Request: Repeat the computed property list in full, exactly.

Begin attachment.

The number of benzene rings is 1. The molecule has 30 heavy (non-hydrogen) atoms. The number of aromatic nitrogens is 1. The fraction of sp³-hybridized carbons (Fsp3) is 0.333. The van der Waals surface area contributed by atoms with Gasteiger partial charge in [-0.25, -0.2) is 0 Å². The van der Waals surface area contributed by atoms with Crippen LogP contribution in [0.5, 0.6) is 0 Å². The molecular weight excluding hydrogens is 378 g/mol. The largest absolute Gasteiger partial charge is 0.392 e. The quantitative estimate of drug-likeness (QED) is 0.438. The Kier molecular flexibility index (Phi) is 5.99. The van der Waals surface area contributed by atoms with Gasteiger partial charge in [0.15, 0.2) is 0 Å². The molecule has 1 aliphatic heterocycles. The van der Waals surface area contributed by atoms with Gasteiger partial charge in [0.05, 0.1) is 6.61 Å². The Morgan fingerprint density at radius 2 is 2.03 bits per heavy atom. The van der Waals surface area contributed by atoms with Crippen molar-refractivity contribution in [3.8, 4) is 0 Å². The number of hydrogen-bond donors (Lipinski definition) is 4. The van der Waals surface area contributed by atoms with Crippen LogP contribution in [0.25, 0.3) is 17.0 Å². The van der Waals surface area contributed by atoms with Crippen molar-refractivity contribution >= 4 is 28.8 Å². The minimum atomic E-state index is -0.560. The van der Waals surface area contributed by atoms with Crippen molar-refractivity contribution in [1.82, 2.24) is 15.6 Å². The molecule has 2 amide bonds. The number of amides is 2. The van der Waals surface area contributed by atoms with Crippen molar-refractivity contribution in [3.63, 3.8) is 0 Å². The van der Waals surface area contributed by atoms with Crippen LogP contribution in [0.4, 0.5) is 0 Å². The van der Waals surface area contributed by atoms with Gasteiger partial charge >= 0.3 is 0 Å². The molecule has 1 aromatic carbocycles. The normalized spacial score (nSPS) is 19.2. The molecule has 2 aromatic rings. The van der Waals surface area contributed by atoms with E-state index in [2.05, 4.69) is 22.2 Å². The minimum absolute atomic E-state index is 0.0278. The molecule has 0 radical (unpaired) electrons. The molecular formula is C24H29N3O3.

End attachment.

The number of benzene rings is 1. The molecule has 30 heavy (non-hydrogen) atoms. The number of aromatic nitrogens is 1. The fraction of sp³-hybridized carbons (Fsp3) is 0.333. The van der Waals surface area contributed by atoms with Gasteiger partial charge in [-0.25, -0.2) is 0 Å². The van der Waals surface area contributed by atoms with Crippen LogP contribution in [0.5, 0.6) is 0 Å². The molecular weight excluding hydrogens is 378 g/mol. The largest absolute Gasteiger partial charge is 0.392 e. The quantitative estimate of drug-likeness (QED) is 0.438. The Kier molecular flexibility index (Phi) is 5.99. The van der Waals surface area contributed by atoms with Gasteiger partial charge in [0.15, 0.2) is 0 Å². The molecule has 1 aliphatic heterocycles. The van der Waals surface area contributed by atoms with Gasteiger partial charge in [0.05, 0.1) is 6.61 Å². The Morgan fingerprint density at radius 2 is 2.03 bits per heavy atom. The van der Waals surface area contributed by atoms with Crippen molar-refractivity contribution in [3.8, 4) is 0 Å². The number of hydrogen-bond donors (Lipinski definition) is 4. The van der Waals surface area contributed by atoms with Crippen LogP contribution in [0.25, 0.3) is 17.0 Å². The van der Waals surface area contributed by atoms with Crippen molar-refractivity contribution >= 4 is 28.8 Å². The minimum atomic E-state index is -0.560. The van der Waals surface area contributed by atoms with Crippen molar-refractivity contribution in [1.82, 2.24) is 15.6 Å². The molecule has 2 amide bonds. The number of amides is 2. The van der Waals surface area contributed by atoms with Crippen molar-refractivity contribution in [3.63, 3.8) is 0 Å². The van der Waals surface area contributed by atoms with Crippen LogP contribution in [0.4, 0.5) is 0 Å². The van der Waals surface area contributed by atoms with Gasteiger partial charge >= 0.3 is 0 Å². The molecule has 1 aromatic carbocycles. The normalized spacial score (nSPS) is 19.2. The molecule has 2 aromatic rings. The van der Waals surface area contributed by atoms with E-state index in [2.05, 4.69) is 22.2 Å². The minimum absolute atomic E-state index is 0.0278. The molecule has 0 radical (unpaired) electrons. The molecular formula is C24H29N3O3.